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Tech Bisnow (DC)

Going To Space Is Getting Easier

The earth will soon be able to take a daily selfie. So you might wanna get out of your PJs.

An Arlington startup is launching an 18-satellite constellation in two years to snap daily images of our planet. The plan is to sell analytics from those pics and other datasets to corporations and governments so they can track the effect of environmental changes. OmniEarth co-founder Lars Dyrud says agriculture and packaged food customers can predict yields and mange farms, insurance firms can compare pre-loss views, and banks and real estate firms can track changes in construction activity anywhere. 

OmniEarth's satellites launch in 2016, so the one-year-old company hopes to acquire a geospatial analytics firm to build its information infrastructure; that'll get it ready to sell subscription services. OmniEarth is also marketing its predictive analytics and geospatial tools. To cut the launch price tag, the 12-person company is “ridesharing" with Spaceflight, a Seattle company that launches small satellites. (Think Uber for satellites.) Launching 18 would have cost billions years ago, but OmniEarth predicts its constellation will cost $250M.

This is one of the satellites OmniEarth will launch. Lars says there's been a grassroots movement to create standards for building smaller satellites with lower cost components. Current satellite imagery only covers 1% of the globe in one day, and getting an image involves calling brokers and satellite providers. OmniEarth's service will be more timely, says Lars.  

RMA (App5) TECH
Citi (DistrictTrivia) TECH

The Med Tracker

Hospitals have hundreds of pharmacy kits scattered around, but only a small percentage of the meds inside are used. It's sent back to the pharmacist, who has to figure out what was used and what's about to expire. That's the headache DC-based Kit Check is trying to solve using cloud-based software and RFID technology. Over 80 hospital pharmacies are using the RFID tags on each vial to track medications, says co-founder/CEO Kevin McDonald (left), here with co-founder/CTO Tim Kress-Spatz.

The pharmacy scans the kit in a station about the size of a microwave—tracking what's left, expiration dates, and more. The 40-person company, whose first customer was the University of Maryland Medical Center in 2012, raised a $10.4M series A round last year and recently hired San Francisco entrepreneur Ted Ridgway as COO. They're hiring one person per week in product development and operations, says Kevin, whose RFID career includes tracking everything from weapons in Colombia to airplane parts in Europe to medical devices in the US.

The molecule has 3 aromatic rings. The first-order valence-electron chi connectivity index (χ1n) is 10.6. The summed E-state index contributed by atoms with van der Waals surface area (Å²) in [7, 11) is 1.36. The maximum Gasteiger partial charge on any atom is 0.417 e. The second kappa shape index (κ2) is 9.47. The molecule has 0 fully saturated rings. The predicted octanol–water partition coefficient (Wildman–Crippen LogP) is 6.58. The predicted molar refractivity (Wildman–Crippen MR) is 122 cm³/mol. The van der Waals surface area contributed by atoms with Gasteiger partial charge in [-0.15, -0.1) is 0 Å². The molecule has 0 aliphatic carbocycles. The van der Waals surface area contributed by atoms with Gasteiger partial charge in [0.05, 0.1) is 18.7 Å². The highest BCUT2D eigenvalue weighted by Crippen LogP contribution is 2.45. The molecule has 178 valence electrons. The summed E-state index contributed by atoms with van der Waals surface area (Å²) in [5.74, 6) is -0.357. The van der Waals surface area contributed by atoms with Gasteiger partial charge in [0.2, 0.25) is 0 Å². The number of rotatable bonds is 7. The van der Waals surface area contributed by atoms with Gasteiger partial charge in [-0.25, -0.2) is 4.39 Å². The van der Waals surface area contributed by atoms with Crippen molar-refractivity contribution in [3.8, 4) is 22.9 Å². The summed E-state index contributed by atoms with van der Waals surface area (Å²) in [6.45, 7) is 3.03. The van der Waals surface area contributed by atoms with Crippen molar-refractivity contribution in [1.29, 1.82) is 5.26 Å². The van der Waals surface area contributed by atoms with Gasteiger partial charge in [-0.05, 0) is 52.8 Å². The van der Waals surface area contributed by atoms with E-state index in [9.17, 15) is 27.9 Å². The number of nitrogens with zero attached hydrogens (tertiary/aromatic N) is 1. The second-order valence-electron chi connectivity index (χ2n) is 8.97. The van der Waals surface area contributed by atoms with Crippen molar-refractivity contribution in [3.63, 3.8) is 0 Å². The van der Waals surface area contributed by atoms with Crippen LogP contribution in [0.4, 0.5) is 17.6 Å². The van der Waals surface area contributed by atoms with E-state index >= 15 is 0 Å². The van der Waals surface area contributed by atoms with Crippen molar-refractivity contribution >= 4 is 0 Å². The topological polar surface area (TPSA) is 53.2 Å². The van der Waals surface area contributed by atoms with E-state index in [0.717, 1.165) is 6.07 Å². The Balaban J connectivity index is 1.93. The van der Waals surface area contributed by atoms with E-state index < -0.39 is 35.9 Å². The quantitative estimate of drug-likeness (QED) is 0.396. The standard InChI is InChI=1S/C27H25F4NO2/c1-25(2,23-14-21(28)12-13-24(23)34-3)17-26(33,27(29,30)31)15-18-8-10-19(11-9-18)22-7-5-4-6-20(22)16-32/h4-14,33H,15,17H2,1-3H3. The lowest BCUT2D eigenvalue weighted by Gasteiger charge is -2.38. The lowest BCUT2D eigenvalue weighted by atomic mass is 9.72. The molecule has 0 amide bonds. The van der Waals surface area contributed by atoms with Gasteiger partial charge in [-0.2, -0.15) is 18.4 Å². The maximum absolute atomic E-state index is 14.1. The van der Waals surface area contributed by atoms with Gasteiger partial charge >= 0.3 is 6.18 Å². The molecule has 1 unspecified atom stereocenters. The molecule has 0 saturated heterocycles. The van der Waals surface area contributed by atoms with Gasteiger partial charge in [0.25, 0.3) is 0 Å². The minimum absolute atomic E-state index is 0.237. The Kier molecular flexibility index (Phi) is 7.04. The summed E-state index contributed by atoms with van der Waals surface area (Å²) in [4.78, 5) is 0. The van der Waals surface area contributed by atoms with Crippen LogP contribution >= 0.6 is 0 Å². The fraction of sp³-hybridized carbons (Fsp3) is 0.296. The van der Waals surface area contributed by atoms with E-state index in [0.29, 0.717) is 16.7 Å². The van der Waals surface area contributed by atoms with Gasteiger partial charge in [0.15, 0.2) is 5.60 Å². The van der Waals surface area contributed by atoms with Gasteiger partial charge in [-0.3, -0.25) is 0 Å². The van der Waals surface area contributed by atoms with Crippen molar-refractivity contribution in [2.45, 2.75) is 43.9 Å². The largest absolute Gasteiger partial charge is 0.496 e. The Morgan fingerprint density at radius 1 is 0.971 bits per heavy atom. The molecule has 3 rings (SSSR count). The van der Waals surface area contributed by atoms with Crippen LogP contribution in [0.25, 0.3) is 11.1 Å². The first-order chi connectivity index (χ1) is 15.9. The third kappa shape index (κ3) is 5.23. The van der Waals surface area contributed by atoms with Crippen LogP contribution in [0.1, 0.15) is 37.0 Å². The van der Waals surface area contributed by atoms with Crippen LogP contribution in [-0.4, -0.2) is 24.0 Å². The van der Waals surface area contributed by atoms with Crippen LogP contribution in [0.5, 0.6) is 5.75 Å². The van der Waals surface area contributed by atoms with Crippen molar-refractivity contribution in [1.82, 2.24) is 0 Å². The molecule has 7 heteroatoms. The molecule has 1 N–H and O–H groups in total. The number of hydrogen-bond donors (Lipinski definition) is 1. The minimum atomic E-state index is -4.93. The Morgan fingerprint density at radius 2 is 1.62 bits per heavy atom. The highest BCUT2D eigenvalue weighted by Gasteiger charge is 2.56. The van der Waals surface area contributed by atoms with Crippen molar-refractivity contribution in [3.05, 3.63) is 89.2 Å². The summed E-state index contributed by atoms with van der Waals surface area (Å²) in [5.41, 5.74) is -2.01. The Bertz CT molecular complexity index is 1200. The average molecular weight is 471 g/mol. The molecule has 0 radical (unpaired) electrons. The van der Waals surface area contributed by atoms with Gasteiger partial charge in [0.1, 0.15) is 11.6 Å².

Cardinal (ElmSt2) TECH
Bisnow (Niche-White) HALF

The Citi Open!

The draw is now set for the incredible Citi Open tennis tournament; first official matches are today. It's a really strong field of all the top US players like John Isner, the Bryan Brothers, Sloane Stephens, and local stars Treat Huey and Francis Tiafoe. It runs through Aug. 3 at Carter Barron, and Bisnow is proud to be a sponsor. We'll be reporting on some of the action—and we don't mean just on the court—so let us know if you'll be there. There are also great special events: a chef challenge on Thursday emceed by Mike Isabella between Del Campo's Victor Albisu and Ripple's Marjorie Meek-Bradley; a Trivia Night on Tuesday hosted by 94.7 FM's Tommy McFly; a Grand Marnier Craft Cocktail Happy Hour on Friday; a reception and screening with the director of Queens at Court today; and lots more. Check out www.citiopentennis.com; we'll see you there.


Mars Rover's Long Drive

If you think your driving is out of this world, you might want to give NASA a call. Its Opportunity Mars rover just squashed the Soviet Union's record for off-Earth roving distance on Mars, driving 25 miles on the Red Planet. The rover has driven farther than any other wheeled vehicle on another world. NASA project manager John Callas says Opportunity Mars was only intended to drive about one kilometer, but on July 27, it had clocked 40.25 kilometers (25.01 miles). The Russian rover, which landed on the moon in 1973, drove about 24.2 miles in under five months.


It's almost time for our annual pets issue. Do you have a special pet you'd like to feature in Tech Bisnow? Send us their pic and a few words about them by Aug. 8. 

 
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